J.P. Morgan Chase & Co. (NYSE: JPM) will raise the company’s minimum pay by at least 18%, from $10.15 an hour to $12 to $16.50 an hour over the next three years, and the company said there are around 18,000 lower-tier employees would be benefited from the new increased salary, those who are include bank tellers and customer service representatives, according to the James Dimon, chief executive of the nation’s largest bank by assets.
The increasing pay will depend on the local cost of living, which concerns about 75 cities, while the company may under presence in such high-cost places as New York, San Francisco, Seattle, Los Angeles, Chicago and Washington, D.C. Also, the increasing pay would cause financial pressure on J.P. Morgan, which the raise is expected to cost the bank around $100 million over three years on top of employees’ regular wages, assuming an average increase of about $3 an hour.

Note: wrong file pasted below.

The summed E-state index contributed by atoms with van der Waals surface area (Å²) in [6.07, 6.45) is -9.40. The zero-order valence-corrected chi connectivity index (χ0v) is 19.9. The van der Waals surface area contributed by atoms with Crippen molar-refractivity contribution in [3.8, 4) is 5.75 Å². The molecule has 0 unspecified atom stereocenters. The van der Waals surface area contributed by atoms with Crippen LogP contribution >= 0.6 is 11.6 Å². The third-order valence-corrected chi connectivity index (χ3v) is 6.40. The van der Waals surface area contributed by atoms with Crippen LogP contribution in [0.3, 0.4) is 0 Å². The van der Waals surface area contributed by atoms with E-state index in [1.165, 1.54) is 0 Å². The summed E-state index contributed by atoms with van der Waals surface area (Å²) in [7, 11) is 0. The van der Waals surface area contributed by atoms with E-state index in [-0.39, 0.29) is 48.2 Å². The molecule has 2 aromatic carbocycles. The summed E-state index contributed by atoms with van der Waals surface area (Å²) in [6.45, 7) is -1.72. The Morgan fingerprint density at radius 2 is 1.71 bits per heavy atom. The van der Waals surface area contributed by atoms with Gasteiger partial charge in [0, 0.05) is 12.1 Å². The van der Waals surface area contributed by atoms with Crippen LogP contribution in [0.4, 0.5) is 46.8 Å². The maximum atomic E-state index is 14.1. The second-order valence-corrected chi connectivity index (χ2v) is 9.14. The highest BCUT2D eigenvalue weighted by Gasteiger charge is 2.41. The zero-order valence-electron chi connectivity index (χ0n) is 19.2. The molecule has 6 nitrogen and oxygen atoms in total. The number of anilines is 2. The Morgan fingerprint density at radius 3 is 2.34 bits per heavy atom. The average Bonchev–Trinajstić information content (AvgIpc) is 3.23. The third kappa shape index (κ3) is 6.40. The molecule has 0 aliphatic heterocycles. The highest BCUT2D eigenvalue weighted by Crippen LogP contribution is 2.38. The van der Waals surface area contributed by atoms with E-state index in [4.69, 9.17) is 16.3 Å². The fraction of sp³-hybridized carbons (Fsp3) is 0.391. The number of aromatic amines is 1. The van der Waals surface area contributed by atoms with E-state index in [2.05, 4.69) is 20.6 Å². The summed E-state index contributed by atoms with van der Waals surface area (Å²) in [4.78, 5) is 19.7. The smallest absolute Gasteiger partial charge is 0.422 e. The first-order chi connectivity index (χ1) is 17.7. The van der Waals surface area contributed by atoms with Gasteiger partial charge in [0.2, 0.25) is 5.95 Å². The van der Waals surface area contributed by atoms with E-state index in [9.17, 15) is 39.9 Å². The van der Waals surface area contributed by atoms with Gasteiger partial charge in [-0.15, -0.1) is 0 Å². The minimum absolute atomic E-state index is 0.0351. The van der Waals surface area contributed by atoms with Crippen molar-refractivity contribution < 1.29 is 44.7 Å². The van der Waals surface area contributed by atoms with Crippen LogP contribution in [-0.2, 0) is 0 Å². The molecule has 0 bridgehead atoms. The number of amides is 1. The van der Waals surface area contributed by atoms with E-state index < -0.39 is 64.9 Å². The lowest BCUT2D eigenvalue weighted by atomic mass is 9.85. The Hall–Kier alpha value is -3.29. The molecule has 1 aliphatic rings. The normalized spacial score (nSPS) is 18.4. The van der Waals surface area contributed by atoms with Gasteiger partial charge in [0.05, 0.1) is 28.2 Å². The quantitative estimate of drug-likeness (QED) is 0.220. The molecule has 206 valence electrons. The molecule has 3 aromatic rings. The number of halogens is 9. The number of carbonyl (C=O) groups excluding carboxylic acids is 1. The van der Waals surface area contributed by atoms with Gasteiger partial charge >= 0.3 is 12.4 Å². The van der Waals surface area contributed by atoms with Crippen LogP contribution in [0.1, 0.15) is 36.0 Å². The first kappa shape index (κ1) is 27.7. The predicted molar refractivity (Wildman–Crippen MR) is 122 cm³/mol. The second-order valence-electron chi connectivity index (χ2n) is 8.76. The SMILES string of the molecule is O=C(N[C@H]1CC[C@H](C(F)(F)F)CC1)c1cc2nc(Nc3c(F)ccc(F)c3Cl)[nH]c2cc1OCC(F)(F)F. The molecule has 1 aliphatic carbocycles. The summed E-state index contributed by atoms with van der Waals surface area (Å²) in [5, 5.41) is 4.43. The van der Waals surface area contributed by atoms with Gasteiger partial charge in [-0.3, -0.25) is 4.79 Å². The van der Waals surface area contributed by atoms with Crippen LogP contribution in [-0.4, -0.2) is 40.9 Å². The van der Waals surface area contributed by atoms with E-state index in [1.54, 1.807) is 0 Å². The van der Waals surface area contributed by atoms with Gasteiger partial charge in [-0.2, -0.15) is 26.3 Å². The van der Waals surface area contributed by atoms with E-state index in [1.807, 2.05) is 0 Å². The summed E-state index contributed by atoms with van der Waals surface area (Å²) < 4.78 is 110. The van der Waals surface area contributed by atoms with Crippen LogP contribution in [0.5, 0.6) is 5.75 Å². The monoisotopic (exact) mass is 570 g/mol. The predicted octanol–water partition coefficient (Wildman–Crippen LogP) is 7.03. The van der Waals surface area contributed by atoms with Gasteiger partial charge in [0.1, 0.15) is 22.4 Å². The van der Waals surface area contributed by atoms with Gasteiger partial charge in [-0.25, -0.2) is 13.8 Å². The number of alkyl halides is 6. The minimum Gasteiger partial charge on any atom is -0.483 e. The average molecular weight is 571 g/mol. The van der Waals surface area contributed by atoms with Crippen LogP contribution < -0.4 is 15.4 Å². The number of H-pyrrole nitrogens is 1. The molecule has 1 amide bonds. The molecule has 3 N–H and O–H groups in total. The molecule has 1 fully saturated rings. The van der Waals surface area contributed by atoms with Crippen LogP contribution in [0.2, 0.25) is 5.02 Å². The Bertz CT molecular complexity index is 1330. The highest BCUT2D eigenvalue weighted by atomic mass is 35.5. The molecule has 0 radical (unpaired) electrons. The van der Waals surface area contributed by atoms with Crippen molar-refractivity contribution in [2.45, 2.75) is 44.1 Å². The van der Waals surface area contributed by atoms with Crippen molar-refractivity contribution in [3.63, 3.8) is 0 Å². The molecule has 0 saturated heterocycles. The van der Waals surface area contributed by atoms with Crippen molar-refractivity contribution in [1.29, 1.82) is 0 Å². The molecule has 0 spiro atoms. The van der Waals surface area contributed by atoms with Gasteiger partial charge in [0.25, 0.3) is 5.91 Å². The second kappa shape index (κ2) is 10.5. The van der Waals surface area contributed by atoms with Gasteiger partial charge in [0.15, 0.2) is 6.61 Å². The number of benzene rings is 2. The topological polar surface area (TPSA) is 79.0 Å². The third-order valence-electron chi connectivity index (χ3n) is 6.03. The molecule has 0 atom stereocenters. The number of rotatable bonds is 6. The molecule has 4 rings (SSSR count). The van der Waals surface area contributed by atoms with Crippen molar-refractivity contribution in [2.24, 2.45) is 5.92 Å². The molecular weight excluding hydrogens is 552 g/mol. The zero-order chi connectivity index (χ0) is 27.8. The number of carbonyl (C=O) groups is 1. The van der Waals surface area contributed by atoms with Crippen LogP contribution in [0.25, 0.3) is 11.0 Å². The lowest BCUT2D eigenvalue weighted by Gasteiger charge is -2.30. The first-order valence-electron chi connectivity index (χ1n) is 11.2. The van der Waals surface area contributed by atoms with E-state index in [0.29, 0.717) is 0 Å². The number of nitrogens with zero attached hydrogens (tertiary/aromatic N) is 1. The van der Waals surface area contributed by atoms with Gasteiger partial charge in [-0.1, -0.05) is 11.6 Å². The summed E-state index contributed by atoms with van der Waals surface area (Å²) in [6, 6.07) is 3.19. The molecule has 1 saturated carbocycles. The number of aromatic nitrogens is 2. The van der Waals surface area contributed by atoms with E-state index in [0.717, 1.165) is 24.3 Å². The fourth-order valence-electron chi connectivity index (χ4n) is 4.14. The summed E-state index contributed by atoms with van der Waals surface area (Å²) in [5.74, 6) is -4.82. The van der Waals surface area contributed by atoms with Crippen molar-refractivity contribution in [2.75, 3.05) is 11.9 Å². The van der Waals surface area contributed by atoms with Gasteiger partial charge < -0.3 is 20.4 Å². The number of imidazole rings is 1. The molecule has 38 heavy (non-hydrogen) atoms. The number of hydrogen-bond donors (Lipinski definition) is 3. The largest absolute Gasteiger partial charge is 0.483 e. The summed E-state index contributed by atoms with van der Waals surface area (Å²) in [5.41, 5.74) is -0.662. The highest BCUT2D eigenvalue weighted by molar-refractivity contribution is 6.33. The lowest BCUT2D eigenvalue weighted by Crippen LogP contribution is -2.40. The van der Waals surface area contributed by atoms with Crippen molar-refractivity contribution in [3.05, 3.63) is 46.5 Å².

“A pay increase is the right thing to do,” JPMorgan Chase CEO Jamie Dimon wrote in an op-ed that appeared in Tuesday’s New York Times. “Wages for many Americans have gone nowhere for too long.”
Raising wages is a reasonable measurement for companies under such a “super low interest but has subpar economic growth” situation. Average annual earnings across the country have risen a tepid 2% for several years, according to the Labor Department, barely keeping pace with inflation, though other measures have shown faster increases. Starbucks just announced on Monday that they will increase wages for workers by between 5% and 15%. In addition, other big companies such as Wal-Mart Stores Inc. and Target Corp., also planned to increase the minimum pay recently, concerning to the tight labor market. Mr. Dimon also said the raise would help companies attract retain staffs in such competitive environment.